May 2014, Vol 3, No 3

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Therapy for Castration-Resistant Prostate Cancer: Use Disease State as the Guide

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Understanding the clinical disease states is essential when choosing therapy for patients with castration-resistant prostate cancer (CRPC), said Celestia S. Higano, MD.

Patients with castration-resistant disease can be divided into those with metastatic disease and those with nonmetastatic disease. The focus of her presentation was on therapeutic options for metastatic CRPC, which can be further categorized into asymptomatic or symptomatic disease and prechemotherapy or postchemotherapy. There are many approved treatment options from which to choose in the metastatic setting, including chemotherapy (docetaxel, cabazitaxel), immunotherapy (sipuleucel-T), hormonal therapy (abiraterone, enzalutamide), and a radioisotope (radium-223).

Sipuleucel-T, the only immunotherapy agent approved by the FDA for the treatment of prostate cancer, is indicated for the treatment of metastatic CRPC that is asymptomatic or minimally symptomatic. Its approval was based on a significant survival advantage compared with placebo in the phase 3 trial known as IMPACT, said Higano, professor of medicine and urology, University of Washington, Seattle, WA.

The median survival benefit with sipuleucel-T in IMPACT was 4.1 months, similar to the benefit achieved in 2 smaller phase 3 trials conducted in identical patient populations using the same trial design. “It’s consistent across all 3 trials,” she said. “I do believe the data.”

The placebo and sipuleucel-T survival curves in IMPACT overlapped for the first 6 months, which is likely “due to the fact that immunotherapy does not kick in right away like we see with chemotherapy or even hormonal therapy,” she said. “It takes time to actually make a difference.”

The prostate-specific antigen (PSA) level does not decline with treatment with sipuleucel-T, she said, and it has no effect on progression-free survival (PFS), even though all 3 trials demonstrated significant survival benefit. Sipuleucel-T is very well tolerated; toxicities are mild and include infusion-related fever and/or chills. In the studies, there was a trend toward a delay in time to disease-related pain and a statistically significant delay in time to first opioid use.

A current challenge is to determine when to prescribe sipuleucel-T. “My own belief is that it should happen early in the course of metastatic castration resistance,” she said. Ideally, it should occur before initiation of numerous second-line hormonal manipulations and before corticosteroid use with chemotherapy and/or abiraterone – at a time when patients are less likely to have symptoms or rapid progression and are less likely to have liver metastases, and when their immune system is more robust.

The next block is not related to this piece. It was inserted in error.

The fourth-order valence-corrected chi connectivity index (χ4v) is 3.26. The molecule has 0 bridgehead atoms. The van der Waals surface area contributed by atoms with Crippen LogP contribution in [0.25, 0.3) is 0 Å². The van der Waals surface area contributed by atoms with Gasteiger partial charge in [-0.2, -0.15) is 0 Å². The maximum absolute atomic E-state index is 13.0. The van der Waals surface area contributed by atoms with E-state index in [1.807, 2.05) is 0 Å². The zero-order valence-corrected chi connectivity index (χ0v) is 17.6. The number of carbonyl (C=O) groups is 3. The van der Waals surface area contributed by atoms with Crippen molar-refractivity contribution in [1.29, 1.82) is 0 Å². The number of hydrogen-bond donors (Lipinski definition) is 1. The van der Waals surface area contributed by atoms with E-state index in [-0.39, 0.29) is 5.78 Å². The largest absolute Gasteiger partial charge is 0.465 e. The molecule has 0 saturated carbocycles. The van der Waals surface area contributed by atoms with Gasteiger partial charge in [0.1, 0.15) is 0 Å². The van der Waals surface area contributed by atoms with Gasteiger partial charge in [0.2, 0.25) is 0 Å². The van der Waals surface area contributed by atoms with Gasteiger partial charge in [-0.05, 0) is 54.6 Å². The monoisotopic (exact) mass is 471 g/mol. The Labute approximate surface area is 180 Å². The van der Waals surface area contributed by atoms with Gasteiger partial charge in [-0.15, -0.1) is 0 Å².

When prescribing sipuleucel-T, educate patients and their families not to expect a decline in PSA and of the lack of ability to predict benefit in individual patients, she said. Patients should be evaluated monthly for symptomatic progression. Imaging should be obtained at baseline and again at 3 months to monitor disease.

Other Options: Hormonal Therapy, Chemotherapy, Radium-223
The 2 newest hormonal options are abiraterone and enzalutamide. Abiraterone is an oral CYP17 inhibitor that is recommended to be taken on an empty stomach in combination with prednisone. Enzalutamide is an oral pure antiandrogen that does not require prednisone. It is contraindicated in patients with a history of seizures or in those taking drugs that lower the threshold for seizures. Both hormonal agents result in a decline in PSA levels.

In the postdocetaxel setting, both abiraterone and enzalutamide showed improvements in median overall survival compared with placebo and a delay in radiographic PFS, said Higano. Robust benefits were also observed in the predocetaxel setting, especially radiographic PFS.

Docetaxel and cabazitaxel are the only chemotherapy options to demonstrate a survival benefit in metastatic CRPC, she said. Docetaxel is a first-line chemotherapy option for patients who are symptomatic or who have rapidly progressing disease.
Cabazitaxel is a semisynthetic taxoid derivative. It has poor affinity for P-glycoprotein (the drug efflux pump) and therefore may be active in docetaxel-refractory disease. Cabazitaxel is approved for use with prednisone and is indicated for patients with metastatic CRPC previously treated with docetaxel. Higano offered practical advice for the use of cabazitaxel: reduce the initial dose to 20 mg/m2, use growth factor in all patients, and appreciate that pain progression does not mean a lack of clinical benefit.

Radium-223 is an alpha particle–emitting radioisotope indicated for patients who have symptoms in the postdocetaxel setting (or who are unfit for docetaxel), a population that derived a significant survival benefit and a delay to a first skeletal-related event with radium-223 in the ALSYMPCA phase 3 study. Dosing in ALSYMPCA was monthly for 6 months. It is a calcium mimetic that targets new bone growth in and around metastases; thus, skeletal-related events may become a new end point in trials of radium-223 in the future, she said. While radium-223 must be administered by a specialist in nuclear medicine, there are no restrictions on patient contact with other people.

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